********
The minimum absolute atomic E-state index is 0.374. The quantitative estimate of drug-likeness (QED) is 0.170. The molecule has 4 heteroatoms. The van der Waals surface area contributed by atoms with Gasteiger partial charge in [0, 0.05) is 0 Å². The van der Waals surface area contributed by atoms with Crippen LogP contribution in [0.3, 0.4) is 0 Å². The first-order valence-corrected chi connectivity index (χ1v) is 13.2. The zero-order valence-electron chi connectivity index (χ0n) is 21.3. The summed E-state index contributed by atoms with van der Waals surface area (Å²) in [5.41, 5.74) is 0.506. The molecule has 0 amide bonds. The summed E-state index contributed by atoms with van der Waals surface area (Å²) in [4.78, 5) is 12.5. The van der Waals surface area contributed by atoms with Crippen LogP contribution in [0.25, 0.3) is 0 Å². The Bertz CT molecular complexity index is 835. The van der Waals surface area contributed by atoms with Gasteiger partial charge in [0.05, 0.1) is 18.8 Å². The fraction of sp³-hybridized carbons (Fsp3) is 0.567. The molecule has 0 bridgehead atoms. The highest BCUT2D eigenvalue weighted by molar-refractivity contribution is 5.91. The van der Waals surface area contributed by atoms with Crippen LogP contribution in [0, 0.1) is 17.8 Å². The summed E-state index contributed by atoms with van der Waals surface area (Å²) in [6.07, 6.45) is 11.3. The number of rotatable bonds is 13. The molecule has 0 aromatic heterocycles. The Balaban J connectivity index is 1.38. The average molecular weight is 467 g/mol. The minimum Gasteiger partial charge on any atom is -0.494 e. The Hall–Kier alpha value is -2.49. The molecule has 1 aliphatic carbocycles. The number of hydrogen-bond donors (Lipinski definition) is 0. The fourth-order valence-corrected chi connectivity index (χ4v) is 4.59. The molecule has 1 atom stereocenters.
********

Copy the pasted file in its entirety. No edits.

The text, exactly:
The minimum absolute atomic E-state index is 0.374. The quantitative estimate of drug-likeness (QED) is 0.170. The molecule has 4 heteroatoms. The van der Waals surface area contributed by atoms with Gasteiger partial charge in [0, 0.05) is 0 Å². The van der Waals surface area contributed by atoms with Crippen LogP contribution in [0.3, 0.4) is 0 Å². The first-order valence-corrected chi connectivity index (χ1v) is 13.2. The zero-order valence-electron chi connectivity index (χ0n) is 21.3. The summed E-state index contributed by atoms with van der Waals surface area (Å²) in [5.41, 5.74) is 0.506. The molecule has 0 amide bonds. The summed E-state index contributed by atoms with van der Waals surface area (Å²) in [4.78, 5) is 12.5. The van der Waals surface area contributed by atoms with Crippen LogP contribution in [0.25, 0.3) is 0 Å². The Bertz CT molecular complexity index is 835. The van der Waals surface area contributed by atoms with Gasteiger partial charge in [0.05, 0.1) is 18.8 Å². The fraction of sp³-hybridized carbons (Fsp3) is 0.567. The molecule has 0 bridgehead atoms. The highest BCUT2D eigenvalue weighted by molar-refractivity contribution is 5.91. The van der Waals surface area contributed by atoms with Crippen LogP contribution in [0, 0.1) is 17.8 Å². The summed E-state index contributed by atoms with van der Waals surface area (Å²) in [6.07, 6.45) is 11.3. The number of rotatable bonds is 13. The molecule has 0 aromatic heterocycles. The Balaban J connectivity index is 1.38. The average molecular weight is 467 g/mol. The minimum Gasteiger partial charge on any atom is -0.494 e. The Hall–Kier alpha value is -2.49. The molecule has 1 aliphatic carbocycles. The number of hydrogen-bond donors (Lipinski definition) is 0. The fourth-order valence-corrected chi connectivity index (χ4v) is 4.59. The molecule has 1 atom stereocenters.